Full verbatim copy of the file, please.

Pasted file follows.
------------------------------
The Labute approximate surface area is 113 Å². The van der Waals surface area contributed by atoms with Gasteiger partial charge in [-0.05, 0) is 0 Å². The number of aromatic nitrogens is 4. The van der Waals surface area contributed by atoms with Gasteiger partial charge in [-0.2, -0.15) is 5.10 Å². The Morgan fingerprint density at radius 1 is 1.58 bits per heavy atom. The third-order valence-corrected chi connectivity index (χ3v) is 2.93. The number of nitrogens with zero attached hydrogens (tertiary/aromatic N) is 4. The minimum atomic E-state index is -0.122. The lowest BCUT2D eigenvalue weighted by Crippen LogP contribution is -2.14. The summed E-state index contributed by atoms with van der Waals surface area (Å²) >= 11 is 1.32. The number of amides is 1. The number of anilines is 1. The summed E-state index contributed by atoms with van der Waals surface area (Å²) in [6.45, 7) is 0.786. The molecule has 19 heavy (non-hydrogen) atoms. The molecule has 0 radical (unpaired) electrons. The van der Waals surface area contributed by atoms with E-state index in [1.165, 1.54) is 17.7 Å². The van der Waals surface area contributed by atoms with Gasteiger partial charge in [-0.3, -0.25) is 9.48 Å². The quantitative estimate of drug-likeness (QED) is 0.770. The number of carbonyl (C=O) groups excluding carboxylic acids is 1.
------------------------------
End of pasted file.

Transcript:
The Labute approximate surface area is 113 Å². The van der Waals surface area contributed by atoms with Gasteiger partial charge in [-0.05, 0) is 0 Å². The number of aromatic nitrogens is 4. The van der Waals surface area contributed by atoms with Gasteiger partial charge in [-0.2, -0.15) is 5.10 Å². The Morgan fingerprint density at radius 1 is 1.58 bits per heavy atom. The third-order valence-corrected chi connectivity index (χ3v) is 2.93. The number of nitrogens with zero attached hydrogens (tertiary/aromatic N) is 4. The minimum atomic E-state index is -0.122. The lowest BCUT2D eigenvalue weighted by Crippen LogP contribution is -2.14. The summed E-state index contributed by atoms with van der Waals surface area (Å²) >= 11 is 1.32. The number of amides is 1. The number of anilines is 1. The summed E-state index contributed by atoms with van der Waals surface area (Å²) in [6.45, 7) is 0.786. The molecule has 19 heavy (non-hydrogen) atoms. The molecule has 0 radical (unpaired) electrons. The van der Waals surface area contributed by atoms with E-state index in [1.165, 1.54) is 17.7 Å². The van der Waals surface area contributed by atoms with Gasteiger partial charge in [-0.3, -0.25) is 9.48 Å². The quantitative estimate of drug-likeness (QED) is 0.770. The number of carbonyl (C=O) groups excluding carboxylic acids is 1.